But the Mercator projection is _not_ especially 'distorting', it just preserves different qualities to other projections. A geology prof once told me that cartographers were annoyed about Peters claiming the map as something new (when it wasn't) and blaming cartographers for the dominance of Mercator (when it had nothing to do with them what schools and publishers did).

    Maybe the real problem is the weak teaching of geography in US schools, that apparently fails to explain the concept of 'projection' and what the strengths and weaknesses of the various projections are? You could have world maps using many different projections and switch between them periodically.

    Or a computer could simply reproject the basic data using any projection requested.

  18. But the Mercator projection is _not_ especially 'distorting', it just preserves different qualities to other projections. A geology prof once told me that cartographers were annoyed about Peters claiming the map as something new (when it wasn't) and blaming cartographers for the dominance of Mercator (when it had nothing to do with them what schools and publishers did).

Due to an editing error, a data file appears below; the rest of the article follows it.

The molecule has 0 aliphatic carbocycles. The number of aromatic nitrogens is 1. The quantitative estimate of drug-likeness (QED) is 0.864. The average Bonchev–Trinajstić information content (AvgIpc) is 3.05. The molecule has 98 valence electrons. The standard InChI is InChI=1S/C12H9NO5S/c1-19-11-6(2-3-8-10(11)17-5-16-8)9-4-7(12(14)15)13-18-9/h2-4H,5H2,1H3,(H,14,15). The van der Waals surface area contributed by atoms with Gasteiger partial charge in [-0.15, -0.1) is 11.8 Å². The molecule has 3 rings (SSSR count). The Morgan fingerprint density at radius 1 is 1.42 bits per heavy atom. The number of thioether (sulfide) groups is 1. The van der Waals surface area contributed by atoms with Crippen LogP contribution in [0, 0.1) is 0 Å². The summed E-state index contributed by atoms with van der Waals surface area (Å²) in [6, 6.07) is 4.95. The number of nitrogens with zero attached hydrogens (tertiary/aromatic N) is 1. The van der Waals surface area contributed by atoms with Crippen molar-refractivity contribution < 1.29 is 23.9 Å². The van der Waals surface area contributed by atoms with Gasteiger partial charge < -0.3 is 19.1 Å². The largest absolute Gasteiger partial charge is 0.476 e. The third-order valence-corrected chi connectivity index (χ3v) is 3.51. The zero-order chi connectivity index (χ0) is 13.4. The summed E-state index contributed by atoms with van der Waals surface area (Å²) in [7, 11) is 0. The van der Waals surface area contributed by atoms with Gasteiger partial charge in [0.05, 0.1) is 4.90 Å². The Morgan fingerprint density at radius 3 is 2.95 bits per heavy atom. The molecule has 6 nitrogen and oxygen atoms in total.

It's my understanding that while the Peters Projection isn't exactly "new," it does present a much more accurately proportional representation of the relative sizes of the world's countries, while the Mercator Projection IS especially distorting. Are you claiming that the Peters is no more accurately representational in this sense than the Mercator?

    I suppose, given the close connection between European naval exploration and colonialism, perhaps there is a relationship between the dominance of Mercator and Eurocentrism, but maybe not quite the one implied here? It wasn't chosen because 'it made Europe look bigger', but because it meant you wouldn't get lost at sea when you were sailing off to plunder some foreign land.